Zuko, of course, had another mentor, another father. Gansu, the father of Lee and Sensu. It might seem like he is just a mere plot device to segway Zuko into his flashbacks, but his value cannot be diminished. As Lee kept pushing the stranger for his name, it was he who respected Zuko’s decision to bury what he was and try to move on.





Once the Earth Kingdom soldiers broke the news of Sensu’s upcoming death through the hands of his very brothers he was trying to defend, Gansu went on to rush to the battlefront to try to save his son. The war Zuko is trying to keep going, the one Aang could stop, is the one that may claim the lives of half this family.


At his brutal reclamation of his title as the prince of the Fire Nation, Gansu, the wise Iroh-figure is nowhere to be found. It was the Fire Nation’s war that claimed the son and father in this family, and Zuko’s attempt to fix the symptoms by fighting the bullies was nothing more than a bandage on this family that has forever been scarred.


Lastly, there is another family that has its life affected by the war, but unlike the poor family we just witnessed, their issues are more internal. Lao and Poppy Bei Fong have all the money anyone can ask for, but they cannot cure their daughter’s blindness. She strolls in their gardens with armed men, where the other side of this wall may, at any moment, be overrun by the enemy combatants.





Their fear manifested into distrust of Toph’s abilities, not getting her to ever push her limits. One night, when their helpless daughter, who was supposed to be a secret to the world, is kidnapped at the courtesy of the Avatar, Lao is left to sit at an arena, made witness to the most powerful earthbender in existence. A natural conclusion under different circumstances may seem that Lao accepts that Toph is highly capable and the parents need to build trust. This is war however. Strong people die all the time, and the greatest warriors constantly lose the battlefront, get captured or worse. They could not let Toph leap into dangerous territories in a world that will NOT be kind to her.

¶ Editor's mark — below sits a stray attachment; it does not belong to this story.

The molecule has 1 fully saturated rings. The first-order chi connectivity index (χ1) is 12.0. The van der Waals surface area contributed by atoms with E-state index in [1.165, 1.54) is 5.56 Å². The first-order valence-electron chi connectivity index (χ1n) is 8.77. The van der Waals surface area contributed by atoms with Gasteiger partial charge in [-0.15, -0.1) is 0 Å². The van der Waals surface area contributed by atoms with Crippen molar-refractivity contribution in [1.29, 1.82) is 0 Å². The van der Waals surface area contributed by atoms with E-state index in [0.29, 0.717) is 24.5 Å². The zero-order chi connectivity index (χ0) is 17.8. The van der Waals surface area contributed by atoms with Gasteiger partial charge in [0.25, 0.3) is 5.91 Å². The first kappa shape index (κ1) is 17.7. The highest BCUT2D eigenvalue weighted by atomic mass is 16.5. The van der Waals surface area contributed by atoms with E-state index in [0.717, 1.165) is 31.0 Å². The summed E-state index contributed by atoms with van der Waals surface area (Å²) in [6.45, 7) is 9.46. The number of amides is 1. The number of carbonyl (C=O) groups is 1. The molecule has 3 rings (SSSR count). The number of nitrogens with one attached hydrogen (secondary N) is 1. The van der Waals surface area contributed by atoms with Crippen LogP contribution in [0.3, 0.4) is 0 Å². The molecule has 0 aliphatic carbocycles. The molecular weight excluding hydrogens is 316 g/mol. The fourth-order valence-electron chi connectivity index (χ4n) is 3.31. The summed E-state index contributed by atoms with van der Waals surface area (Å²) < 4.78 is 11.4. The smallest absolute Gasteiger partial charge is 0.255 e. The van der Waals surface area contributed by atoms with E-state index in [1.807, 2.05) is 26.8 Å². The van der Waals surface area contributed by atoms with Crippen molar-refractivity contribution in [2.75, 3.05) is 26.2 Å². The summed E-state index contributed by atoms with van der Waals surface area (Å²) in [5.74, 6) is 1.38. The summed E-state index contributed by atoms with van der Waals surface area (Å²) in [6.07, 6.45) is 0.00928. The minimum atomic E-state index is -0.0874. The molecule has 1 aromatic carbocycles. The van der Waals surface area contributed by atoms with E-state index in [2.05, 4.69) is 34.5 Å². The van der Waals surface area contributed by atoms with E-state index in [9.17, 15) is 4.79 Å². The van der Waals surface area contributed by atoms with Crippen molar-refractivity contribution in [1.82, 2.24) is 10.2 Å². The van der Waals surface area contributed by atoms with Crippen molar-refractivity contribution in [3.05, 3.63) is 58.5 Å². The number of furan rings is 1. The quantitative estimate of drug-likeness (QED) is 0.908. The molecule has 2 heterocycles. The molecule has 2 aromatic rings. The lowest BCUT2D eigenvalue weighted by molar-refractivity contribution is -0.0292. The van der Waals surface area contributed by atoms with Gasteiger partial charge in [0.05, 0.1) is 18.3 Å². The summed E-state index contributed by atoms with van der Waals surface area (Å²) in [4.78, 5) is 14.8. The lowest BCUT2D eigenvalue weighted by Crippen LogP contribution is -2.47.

Toph, of course, declares it to be the final straw and leaves, no contact or anything. The parents are forced to deal with their inability to ever keep their daughter safe, as she refuses the privilege of staying off the warfront. In the finale, as she was hanging on to her closest friend, unable to see anything below or above her, among the brutally loud blaring of dismantling airships, as he says, “I don't think boomerang's coming back, Toph. It looks like this is the end.” She finally sheds tears, the twelve-year old who never reconciled with her parents.